Recovery Connections

John Schwary is CEO of Transitional Living Communities, an 900-bed recovery program he founded in Mesa, Arizona January 9, 1992, when he had a year sober. He's in his 29th year of recovery.

In these posts, he views life mostly through the lenses of recovery. While the blog is factual, he often disguises events and people to protect anonymity.

Wednesday, November 20, 2019

Acceptance

When one is ailing and goes to the doctor the first thing the doctor does is diagnose the ailment. Something similar happens when one goes to an attorney with a legal problem: the attorney defines what the problem is so that he knows what he or she is dealing with.

And what happens when an alcoholic gets deep into Alcoholics Anonymous is that he or she accepts that they have a drinking problem. And it's really that basic. Before we can resolve any challenge that we're facing in our life, we first have to define what the challenge is.

Now in the case of an alcoholic or an addict it would seem obvious what our problem is. And the reason it would seem obvious is because we are always getting in some kind of trouble. We either end up broke. Divorced. Homeless. Or maybe even in prison. Or perhaps with some kind of health issue.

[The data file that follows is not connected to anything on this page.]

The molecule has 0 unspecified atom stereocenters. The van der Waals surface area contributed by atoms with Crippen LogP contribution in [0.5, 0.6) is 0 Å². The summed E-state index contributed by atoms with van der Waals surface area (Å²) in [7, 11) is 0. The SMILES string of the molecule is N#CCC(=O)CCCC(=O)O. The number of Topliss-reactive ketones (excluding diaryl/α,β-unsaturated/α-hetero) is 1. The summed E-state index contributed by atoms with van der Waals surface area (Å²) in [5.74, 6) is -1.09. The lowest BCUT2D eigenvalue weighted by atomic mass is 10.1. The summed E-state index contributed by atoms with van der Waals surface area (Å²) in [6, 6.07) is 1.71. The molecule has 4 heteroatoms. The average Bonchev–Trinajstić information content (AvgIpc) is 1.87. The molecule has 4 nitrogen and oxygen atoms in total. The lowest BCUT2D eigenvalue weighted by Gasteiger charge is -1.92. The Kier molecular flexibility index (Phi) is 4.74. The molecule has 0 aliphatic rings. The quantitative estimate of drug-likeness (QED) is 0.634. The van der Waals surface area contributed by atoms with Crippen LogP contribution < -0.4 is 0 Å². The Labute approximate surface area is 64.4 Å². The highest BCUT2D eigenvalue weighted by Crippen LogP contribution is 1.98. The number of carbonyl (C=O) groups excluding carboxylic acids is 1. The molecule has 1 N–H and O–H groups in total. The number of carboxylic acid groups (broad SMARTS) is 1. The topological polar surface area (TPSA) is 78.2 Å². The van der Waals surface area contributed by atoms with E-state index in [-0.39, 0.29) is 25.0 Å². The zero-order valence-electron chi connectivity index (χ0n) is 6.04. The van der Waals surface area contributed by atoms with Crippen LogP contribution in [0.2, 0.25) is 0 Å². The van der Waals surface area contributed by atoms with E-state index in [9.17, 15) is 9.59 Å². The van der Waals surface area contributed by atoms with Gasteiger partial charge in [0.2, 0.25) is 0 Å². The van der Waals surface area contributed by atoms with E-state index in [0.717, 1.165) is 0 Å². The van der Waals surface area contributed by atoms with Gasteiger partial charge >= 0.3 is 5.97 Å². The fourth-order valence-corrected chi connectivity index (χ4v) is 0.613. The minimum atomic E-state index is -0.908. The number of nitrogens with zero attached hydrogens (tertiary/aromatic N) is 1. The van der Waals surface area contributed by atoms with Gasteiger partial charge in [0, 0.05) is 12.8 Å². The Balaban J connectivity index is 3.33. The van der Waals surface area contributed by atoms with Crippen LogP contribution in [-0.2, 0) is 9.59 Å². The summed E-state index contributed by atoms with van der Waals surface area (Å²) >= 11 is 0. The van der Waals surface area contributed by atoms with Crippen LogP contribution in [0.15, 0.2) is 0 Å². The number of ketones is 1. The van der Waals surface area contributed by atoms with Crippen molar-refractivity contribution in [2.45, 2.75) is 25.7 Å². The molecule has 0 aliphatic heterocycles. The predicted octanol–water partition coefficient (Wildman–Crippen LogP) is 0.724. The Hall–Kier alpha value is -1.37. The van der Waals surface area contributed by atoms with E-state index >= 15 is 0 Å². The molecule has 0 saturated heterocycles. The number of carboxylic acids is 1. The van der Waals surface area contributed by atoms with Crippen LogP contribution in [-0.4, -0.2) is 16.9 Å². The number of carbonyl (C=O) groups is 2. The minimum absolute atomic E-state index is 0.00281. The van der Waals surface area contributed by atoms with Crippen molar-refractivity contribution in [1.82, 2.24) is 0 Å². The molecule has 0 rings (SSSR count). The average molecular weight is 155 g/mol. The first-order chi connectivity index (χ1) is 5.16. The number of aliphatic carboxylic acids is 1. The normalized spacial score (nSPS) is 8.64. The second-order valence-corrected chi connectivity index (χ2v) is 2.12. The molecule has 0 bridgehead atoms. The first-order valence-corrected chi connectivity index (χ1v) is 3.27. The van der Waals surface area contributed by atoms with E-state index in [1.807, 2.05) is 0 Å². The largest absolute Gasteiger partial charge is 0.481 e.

So one of the most important words, in my opinion and in the opinion of many others, is acceptance. And after that, while it may not be an easy road, the steps we have to take to change our lives are very clear. They are in the big book. They are on the walls of virtually every twelve-step meeting room. They are the subject of big book studies.

But for many newcomers, and I was one of them, the acceptance of our alcoholism is sometimes not so easy. We might ask ourselves questions like maybe I should just stick to drinking wine. Or beer. Or whiskey. Or maybe I should just smoke pot. Or take pills. These are all forms of denial that keep us from getting sober.

Acceptance is key, really the only key to a sober life. Because once we realize that every time we drink alcohol we get into some kind of trouble we find the source of our problem. And once we find the source of our problem, then we find the answer to our problem. And the reason we go to meetings is because there are a lot of people there who have faced problems we may one day face. Yet they have come through the experience with their sobriety intact. And that's why it's important for us to hang around with sober people and to go to twelve-step meetings. We learn that if we want to stay sober we do what sober people do.

But if we can't accept what we hear in the meeting rooms from the veterans who have been sober for many years we may just have to go out and try it once again. And that's why acceptance is the key, acceptance that we are alcoholics and addicts. A simple word, yet it contains a world of wisdom.

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